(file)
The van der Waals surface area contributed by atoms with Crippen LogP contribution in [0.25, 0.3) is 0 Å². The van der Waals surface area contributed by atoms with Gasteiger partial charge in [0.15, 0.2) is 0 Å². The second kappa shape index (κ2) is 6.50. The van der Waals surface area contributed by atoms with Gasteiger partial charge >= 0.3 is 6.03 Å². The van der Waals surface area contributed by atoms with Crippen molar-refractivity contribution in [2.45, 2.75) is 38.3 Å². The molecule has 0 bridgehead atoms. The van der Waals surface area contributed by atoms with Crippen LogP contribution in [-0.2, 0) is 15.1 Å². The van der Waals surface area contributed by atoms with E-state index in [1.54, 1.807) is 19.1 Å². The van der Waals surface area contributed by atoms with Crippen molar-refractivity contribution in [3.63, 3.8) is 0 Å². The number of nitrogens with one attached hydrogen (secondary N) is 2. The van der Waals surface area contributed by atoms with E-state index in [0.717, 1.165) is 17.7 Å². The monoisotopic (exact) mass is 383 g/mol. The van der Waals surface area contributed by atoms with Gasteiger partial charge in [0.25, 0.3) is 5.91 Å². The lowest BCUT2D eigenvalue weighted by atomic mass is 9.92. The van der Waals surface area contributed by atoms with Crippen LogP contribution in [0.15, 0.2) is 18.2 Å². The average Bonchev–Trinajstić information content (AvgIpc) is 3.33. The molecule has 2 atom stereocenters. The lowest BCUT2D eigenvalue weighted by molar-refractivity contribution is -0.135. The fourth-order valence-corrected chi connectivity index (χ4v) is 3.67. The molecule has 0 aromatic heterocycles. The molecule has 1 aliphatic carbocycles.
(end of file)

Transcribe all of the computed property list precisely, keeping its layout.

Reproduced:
The van der Waals surface area contributed by atoms with Crippen LogP contribution in [0.25, 0.3) is 0 Å². The van der Waals surface area contributed by atoms with Gasteiger partial charge in [0.15, 0.2) is 0 Å². The second kappa shape index (κ2) is 6.50. The van der Waals surface area contributed by atoms with Gasteiger partial charge >= 0.3 is 6.03 Å². The van der Waals surface area contributed by atoms with Crippen molar-refractivity contribution in [2.45, 2.75) is 38.3 Å². The molecule has 0 bridgehead atoms. The van der Waals surface area contributed by atoms with Crippen LogP contribution in [-0.2, 0) is 15.1 Å². The van der Waals surface area contributed by atoms with E-state index in [1.54, 1.807) is 19.1 Å². The van der Waals surface area contributed by atoms with Crippen molar-refractivity contribution in [3.63, 3.8) is 0 Å². The number of nitrogens with one attached hydrogen (secondary N) is 2. The van der Waals surface area contributed by atoms with E-state index in [0.717, 1.165) is 17.7 Å². The monoisotopic (exact) mass is 383 g/mol. The van der Waals surface area contributed by atoms with Gasteiger partial charge in [0.25, 0.3) is 5.91 Å². The lowest BCUT2D eigenvalue weighted by atomic mass is 9.92. The van der Waals surface area contributed by atoms with Crippen LogP contribution in [0.15, 0.2) is 18.2 Å². The average Bonchev–Trinajstić information content (AvgIpc) is 3.33. The molecule has 2 atom stereocenters. The lowest BCUT2D eigenvalue weighted by molar-refractivity contribution is -0.135. The fourth-order valence-corrected chi connectivity index (χ4v) is 3.67. The molecule has 0 aromatic heterocycles. The molecule has 1 aliphatic carbocycles.